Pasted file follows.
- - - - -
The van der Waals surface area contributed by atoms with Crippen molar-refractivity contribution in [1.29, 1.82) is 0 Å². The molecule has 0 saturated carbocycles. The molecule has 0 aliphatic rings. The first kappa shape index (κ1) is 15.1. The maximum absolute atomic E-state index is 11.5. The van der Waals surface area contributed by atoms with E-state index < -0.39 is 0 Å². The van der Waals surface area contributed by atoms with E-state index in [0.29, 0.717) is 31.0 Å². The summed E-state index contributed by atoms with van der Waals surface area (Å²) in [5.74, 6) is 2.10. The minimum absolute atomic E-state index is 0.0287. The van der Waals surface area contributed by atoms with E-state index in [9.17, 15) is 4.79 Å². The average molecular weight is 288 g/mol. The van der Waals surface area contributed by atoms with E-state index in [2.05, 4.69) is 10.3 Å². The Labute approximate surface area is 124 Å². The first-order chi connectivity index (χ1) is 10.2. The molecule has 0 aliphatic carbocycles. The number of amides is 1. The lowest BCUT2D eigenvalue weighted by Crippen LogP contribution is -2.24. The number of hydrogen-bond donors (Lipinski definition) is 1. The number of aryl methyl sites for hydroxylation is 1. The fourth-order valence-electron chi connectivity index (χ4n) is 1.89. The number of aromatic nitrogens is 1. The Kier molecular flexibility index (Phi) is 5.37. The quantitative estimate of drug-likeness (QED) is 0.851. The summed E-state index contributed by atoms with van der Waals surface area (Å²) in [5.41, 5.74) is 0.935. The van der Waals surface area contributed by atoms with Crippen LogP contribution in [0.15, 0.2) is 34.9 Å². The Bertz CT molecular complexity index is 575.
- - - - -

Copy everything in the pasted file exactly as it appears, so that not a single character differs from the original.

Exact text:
The van der Waals surface area contributed by atoms with Crippen molar-refractivity contribution in [1.29, 1.82) is 0 Å². The molecule has 0 saturated carbocycles. The molecule has 0 aliphatic rings. The first kappa shape index (κ1) is 15.1. The maximum absolute atomic E-state index is 11.5. The van der Waals surface area contributed by atoms with E-state index < -0.39 is 0 Å². The van der Waals surface area contributed by atoms with E-state index in [0.29, 0.717) is 31.0 Å². The summed E-state index contributed by atoms with van der Waals surface area (Å²) in [5.74, 6) is 2.10. The minimum absolute atomic E-state index is 0.0287. The van der Waals surface area contributed by atoms with E-state index in [9.17, 15) is 4.79 Å². The average molecular weight is 288 g/mol. The van der Waals surface area contributed by atoms with E-state index in [2.05, 4.69) is 10.3 Å². The Labute approximate surface area is 124 Å². The first-order chi connectivity index (χ1) is 10.2. The molecule has 0 aliphatic carbocycles. The number of amides is 1. The lowest BCUT2D eigenvalue weighted by Crippen LogP contribution is -2.24. The number of hydrogen-bond donors (Lipinski definition) is 1. The number of aryl methyl sites for hydroxylation is 1. The fourth-order valence-electron chi connectivity index (χ4n) is 1.89. The number of aromatic nitrogens is 1. The Kier molecular flexibility index (Phi) is 5.37. The quantitative estimate of drug-likeness (QED) is 0.851. The summed E-state index contributed by atoms with van der Waals surface area (Å²) in [5.41, 5.74) is 0.935. The van der Waals surface area contributed by atoms with Crippen LogP contribution in [0.15, 0.2) is 34.9 Å². The Bertz CT molecular complexity index is 575.